The figure was rolled onto its side, its position precarious for a moment before another nudge tipped it over onto its back. The odd cross between a coat and a cloak became tangled even further, continuing to obscure Byleth’s head as well as pinning one arm to her side.
A light groan sounded out from beneath the cloak.
“Honestly.” The body was now just out of reach, her outstretched foot just barely brushing against material. Not wanting to get up once more, Sothis huffed, cheeks puffed out. “If you do not awaken this instant, I will… I…”
“I will do something that you will regret!” Sothis blustered after a moment of fruitlessly searching for a threat of adequate consequence.
“Wha-” Byleth spoke faintly, hoarse voice cracking almost immediately. “Where…”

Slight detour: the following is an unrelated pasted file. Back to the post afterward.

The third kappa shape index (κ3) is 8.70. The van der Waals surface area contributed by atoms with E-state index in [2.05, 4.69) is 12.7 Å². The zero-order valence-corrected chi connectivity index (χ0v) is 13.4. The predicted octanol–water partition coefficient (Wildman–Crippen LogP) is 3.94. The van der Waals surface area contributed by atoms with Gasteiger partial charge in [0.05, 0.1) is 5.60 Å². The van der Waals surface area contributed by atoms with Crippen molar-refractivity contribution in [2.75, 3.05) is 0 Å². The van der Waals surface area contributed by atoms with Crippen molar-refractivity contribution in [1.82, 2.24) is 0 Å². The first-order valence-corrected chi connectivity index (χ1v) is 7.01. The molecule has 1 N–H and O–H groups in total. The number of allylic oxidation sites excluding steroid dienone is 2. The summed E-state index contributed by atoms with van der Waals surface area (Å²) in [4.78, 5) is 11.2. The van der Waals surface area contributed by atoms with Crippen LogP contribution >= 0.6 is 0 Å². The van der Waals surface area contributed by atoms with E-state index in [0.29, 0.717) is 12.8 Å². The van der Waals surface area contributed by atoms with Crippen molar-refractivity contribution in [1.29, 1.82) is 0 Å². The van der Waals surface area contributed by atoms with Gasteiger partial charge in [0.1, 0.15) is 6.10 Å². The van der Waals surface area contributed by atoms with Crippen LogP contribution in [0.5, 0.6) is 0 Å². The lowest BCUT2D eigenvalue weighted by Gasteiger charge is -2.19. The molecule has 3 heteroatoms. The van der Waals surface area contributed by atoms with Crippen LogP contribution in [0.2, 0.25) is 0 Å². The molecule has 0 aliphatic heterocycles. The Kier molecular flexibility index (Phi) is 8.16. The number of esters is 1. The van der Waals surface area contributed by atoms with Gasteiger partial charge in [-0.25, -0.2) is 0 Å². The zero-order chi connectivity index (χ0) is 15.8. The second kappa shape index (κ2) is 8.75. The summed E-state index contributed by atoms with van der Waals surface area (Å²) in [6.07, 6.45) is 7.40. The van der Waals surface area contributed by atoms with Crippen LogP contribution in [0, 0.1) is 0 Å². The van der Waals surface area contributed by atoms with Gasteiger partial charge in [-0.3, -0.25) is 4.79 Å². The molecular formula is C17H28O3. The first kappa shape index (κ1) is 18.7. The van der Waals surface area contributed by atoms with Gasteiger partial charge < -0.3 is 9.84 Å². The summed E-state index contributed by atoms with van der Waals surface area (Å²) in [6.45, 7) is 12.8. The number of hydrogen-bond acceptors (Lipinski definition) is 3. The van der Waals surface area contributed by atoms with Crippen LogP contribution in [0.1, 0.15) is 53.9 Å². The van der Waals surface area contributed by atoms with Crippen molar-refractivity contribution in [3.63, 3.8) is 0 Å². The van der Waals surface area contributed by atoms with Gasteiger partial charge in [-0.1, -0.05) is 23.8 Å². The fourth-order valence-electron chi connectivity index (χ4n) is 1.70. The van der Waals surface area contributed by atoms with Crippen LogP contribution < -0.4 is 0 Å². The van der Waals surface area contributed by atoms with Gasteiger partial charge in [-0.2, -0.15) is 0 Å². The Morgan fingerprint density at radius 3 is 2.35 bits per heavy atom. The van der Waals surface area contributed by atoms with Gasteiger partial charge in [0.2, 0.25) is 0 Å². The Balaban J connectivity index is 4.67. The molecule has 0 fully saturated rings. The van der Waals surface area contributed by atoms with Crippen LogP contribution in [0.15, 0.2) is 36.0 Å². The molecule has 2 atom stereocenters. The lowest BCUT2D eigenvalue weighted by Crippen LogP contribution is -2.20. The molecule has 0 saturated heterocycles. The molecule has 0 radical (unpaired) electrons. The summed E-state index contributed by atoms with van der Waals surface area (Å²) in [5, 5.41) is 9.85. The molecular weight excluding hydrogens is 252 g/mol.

“And finally, she deigns us with her presence.” Sothis muttered, before sighing and gesturing at their surroundings with a cavalier twist of her wrist. “Where else would we be, but back at the beginning?”
“Sothis?” Byleth mumbled, disoriented. “What? Why did you bring us back?”
“What?” Sothis stared down at the prone form as if it had suddenly grown an extra head. “What do you mean ‘why did I bring us back’? You are the one who decided we needed to start over – again - though I’ve yet to discern what happened to necessitate a reset this time.”
“I didn’t.” Byleth frowned doubtfully and tried to wrack her brain for more information. The amount of times they’d lived and reset the same handful of years over and over made differentiating between them somewhat difficult, especially at the beginning of a new timeline. That went doubly so for the most recent attempt; oddly enough, the newer the memories, the more jumbled they were. “Did I?”
“I’m certain it wasn’t me.” Sothis’ voice wasn’t quite as certain as her words portrayed. “What do you remember last?”
“I…” Byleth frowned, concentrating heavily. Slowly, hazy snippets of memories began to float to the forefront of her mind. “I was with Rhea…”
“Shocking,” Sothis hummed dryly in poorly veiled amusement. “Continue.”